Rattled Sharks need a red herring, Sabres fallout, and more notes
Savvy coaches know creating a false distraction can take pressure off a team
Lindy Ruff is blaming the refs, but a series loss could be his end in Buffalo
Here's a question to ask if you think the NHL actively favors big market teams
I'm not San Jose Sharks coach Todd McLellan, so I'm going to do what all good sports writers do when they have to give advice: I'm going to pretend I'm him. And the first thing I'm going to do with my team facing what now amounts to a best-of-three series and a serious challenge from a team that may well add its name to the long list of clubs the have beaten the Sharks when it matters most, is rent a movie.
I think it will be Bull Durham so I can view that classic scene when the character played by Kevin Costner, a long-standing veteran of the baseball scene at most every level, tells his manager to act up, to go "a little crazy" on his team not just to get their attention, but shake them out of their status quo and give them, and for that matter the people who watch and cover them, something to talk about.
If you don't like that idea, Todd, I'd suggest you give former Montreal, Toronto, New Jersey and Boston coach Pat Burns a call. He'll tell you there's something more to playoff coaching than getting the right match-ups and talking some sense into an overly nervous goaltender. He'll tell you that emotion matters and that creating some, even when you don't have a proper cause, can go a long way in taking pressure off a team that lives with a history of past playoff failures after outstanding regular season successes.
I mention this because I saw it first-hand when Burns was pretty much getting his NHL career started with the Canadiens. They were playing the Buffalo Sabres in 1990 and Burns, who had a pretty good team, was getting a first-round test. After a couple of games in Montreal, I wrote a piece for the Buffalo News bemoaning the fact that this wasn't the old Canadiens who played fire wagon hockey with speed and grace and waves of talent and never resorted to the kind of physical tactics this edition of the franchise was using to seemingly beat the Sabres into submission.
I don't know if Burns read the piece or just seized on what someone told him, but he had a field day with it. He convened a press conference and railed about someone telling him how his team should play. He defended -- I would argue with a vengeance -- his team's right to play physical against an opponent with a reputation for not handing it well -- and that his Canadiens were no more the Canadiens of old than the Sabres were the swashbuckling team that had such early success with the likes of Gilbert Perreault, Rick Martin and Rene Robert, the famed French Connection line that put Buffalo on the NHL map.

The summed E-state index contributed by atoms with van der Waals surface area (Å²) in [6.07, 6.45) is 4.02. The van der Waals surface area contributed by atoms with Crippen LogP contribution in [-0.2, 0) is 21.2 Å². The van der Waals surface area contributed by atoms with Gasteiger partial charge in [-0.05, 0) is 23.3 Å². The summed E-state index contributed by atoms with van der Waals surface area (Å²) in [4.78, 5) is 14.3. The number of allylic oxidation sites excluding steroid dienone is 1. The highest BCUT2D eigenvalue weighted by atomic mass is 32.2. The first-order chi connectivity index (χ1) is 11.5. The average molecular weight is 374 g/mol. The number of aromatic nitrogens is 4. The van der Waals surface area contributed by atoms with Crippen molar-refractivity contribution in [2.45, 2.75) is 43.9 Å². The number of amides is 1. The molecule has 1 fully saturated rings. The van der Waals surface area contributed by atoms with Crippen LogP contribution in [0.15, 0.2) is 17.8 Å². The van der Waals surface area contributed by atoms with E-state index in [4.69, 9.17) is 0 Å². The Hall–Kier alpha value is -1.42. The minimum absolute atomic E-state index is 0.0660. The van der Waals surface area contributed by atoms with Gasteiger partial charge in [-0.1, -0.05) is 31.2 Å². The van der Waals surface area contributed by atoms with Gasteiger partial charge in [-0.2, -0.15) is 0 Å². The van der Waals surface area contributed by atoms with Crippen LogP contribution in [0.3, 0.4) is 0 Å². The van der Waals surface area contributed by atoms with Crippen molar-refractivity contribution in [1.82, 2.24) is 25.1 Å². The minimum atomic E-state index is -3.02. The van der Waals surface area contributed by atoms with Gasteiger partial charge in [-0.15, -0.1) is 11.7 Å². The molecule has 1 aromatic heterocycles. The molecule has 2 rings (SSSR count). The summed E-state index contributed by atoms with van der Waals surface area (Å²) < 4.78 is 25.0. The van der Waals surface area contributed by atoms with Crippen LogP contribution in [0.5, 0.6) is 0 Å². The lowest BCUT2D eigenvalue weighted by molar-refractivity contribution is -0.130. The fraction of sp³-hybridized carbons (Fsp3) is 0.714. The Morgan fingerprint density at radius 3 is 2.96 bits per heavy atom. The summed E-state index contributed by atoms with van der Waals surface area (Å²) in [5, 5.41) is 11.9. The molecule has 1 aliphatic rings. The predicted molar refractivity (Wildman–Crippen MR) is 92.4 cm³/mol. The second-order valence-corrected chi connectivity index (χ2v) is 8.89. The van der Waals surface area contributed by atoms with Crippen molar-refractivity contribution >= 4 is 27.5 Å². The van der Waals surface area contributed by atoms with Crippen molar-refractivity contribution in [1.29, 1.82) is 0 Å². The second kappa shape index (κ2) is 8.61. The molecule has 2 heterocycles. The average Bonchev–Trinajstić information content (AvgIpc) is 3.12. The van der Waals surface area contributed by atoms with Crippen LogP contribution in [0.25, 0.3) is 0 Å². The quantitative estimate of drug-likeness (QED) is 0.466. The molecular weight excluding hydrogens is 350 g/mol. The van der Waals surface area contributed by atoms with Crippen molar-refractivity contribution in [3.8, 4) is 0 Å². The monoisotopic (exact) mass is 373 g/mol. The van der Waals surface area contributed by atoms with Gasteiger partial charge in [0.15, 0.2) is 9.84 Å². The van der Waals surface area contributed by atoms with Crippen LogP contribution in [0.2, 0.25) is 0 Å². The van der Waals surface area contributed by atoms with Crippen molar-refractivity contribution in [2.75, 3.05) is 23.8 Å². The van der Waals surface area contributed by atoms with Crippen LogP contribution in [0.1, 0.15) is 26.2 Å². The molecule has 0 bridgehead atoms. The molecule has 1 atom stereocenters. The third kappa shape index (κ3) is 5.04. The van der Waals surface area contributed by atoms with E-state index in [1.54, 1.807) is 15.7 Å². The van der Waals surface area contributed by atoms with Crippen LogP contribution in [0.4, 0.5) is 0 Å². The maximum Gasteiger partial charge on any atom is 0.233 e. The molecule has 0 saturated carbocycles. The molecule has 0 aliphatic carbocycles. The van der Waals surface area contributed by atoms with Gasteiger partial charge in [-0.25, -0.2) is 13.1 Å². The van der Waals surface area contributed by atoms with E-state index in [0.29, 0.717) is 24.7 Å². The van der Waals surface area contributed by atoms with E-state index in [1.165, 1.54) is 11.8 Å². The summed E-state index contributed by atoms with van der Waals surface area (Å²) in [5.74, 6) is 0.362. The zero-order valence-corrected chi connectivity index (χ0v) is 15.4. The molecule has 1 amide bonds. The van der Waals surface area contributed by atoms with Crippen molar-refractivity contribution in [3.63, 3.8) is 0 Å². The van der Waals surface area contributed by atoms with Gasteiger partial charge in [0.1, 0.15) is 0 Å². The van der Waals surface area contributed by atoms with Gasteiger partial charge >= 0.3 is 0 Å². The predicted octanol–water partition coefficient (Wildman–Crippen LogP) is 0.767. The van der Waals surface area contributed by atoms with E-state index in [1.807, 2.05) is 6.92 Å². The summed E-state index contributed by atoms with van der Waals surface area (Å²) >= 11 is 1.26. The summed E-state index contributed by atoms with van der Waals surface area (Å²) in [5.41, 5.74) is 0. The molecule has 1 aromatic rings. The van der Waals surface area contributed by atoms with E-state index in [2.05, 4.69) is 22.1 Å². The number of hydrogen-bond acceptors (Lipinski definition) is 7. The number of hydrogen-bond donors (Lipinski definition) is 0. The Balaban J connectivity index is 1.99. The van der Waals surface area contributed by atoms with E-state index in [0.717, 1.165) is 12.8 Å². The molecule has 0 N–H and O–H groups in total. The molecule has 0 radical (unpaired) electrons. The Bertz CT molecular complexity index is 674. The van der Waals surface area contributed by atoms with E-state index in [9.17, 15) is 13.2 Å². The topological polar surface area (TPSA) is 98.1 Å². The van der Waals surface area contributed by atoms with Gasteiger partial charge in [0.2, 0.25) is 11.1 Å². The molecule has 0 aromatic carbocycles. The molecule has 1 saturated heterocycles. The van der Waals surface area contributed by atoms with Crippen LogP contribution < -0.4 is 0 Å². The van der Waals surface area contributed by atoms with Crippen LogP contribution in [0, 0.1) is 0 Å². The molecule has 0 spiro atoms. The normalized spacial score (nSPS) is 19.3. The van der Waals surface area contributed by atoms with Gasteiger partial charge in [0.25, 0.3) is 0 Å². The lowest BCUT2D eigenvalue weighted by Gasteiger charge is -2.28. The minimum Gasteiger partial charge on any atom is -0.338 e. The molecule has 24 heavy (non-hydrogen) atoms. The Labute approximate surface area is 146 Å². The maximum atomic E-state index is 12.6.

Years later, in a most informal session, I questioned Burns about that incident and he laughed. We both knew what he was doing: he took something that amounted to next to nothing and blew it into a major event. In so doing, he changed the discussion of the series. He took the onus off his players and led the media off in another direction. The players had to be grateful for the day of relief and it showed in their performance. They won the series four games to two.
I'm not saying that was the difference, Todd. I'm saying sometimes it's not just the players who have to go to another level, but the coach as well. Okay, if not another level, at least in a different direction.
No one is talking about how San Jose has the advantage of having two of the three games at home. They're talking about "here we go again" and about how the Sharks "shouldn't be in the position what with their being the No.1 seed and the Avs. No. 8." The players can, to a man, say it doesn't matter and that this team is different and all the usual clichés that apply, but the truth is that they would welcome the distraction and it's up to you to provide it.
I wouldn't advise going all Jimmy Playfair on the bench, but it might be worth a fine or two complaining about the referees or making some noise about the opposing goalie and the size of his pads or something.
It doesn't hurt to try the old saw about the NHL wanting certain teams to advance over others. It's not true, of course, but it sure seemed to inspire the Vancouver Canucks to a win on Wednesday night over the Kings of the big Los Angeles market that the NHL would love to have in its ratings books for awhile longer. Heck, you can even trot out the old saw that the Avs are playing on the idea that your team isn't mentally tough enough to win, when the truth is that the Avs have lost more Stanley Cups than they've won and it happened because, when the pressure was on, they didn't always respond.
That's sure to get a "discussion" going. Me, I'd settle on the hoary complaint that the refs are "letting the Avs get away with a lot of things that seem to be penalties in the regular season but, hey, they have a tough job out there and we'll just have to fight through it."
There isn't an old media dog in either city who won't chase that bone, and by the time you get to the rink, even the refs might be intimidated by the way the crowd is acting. Hey, is it the same as drawing up the perfect power play? No, not even close, but you're team is at a disadvantage right now what with all the baggage it collected, some of which was there even before you arrived.
That's not going to change the fact that Dany Heatley won't sacrifice his body in front of the crease or Joe Thornton will struggle with his scoring touch or that people aren't going to question Patrick Marleau's leadership ability. Your job is to change the conversation, even if you have to bend the truth a bit.
Ask Burns or just settle in for a good movie. Either way, it's a good bet you won't lose for trying.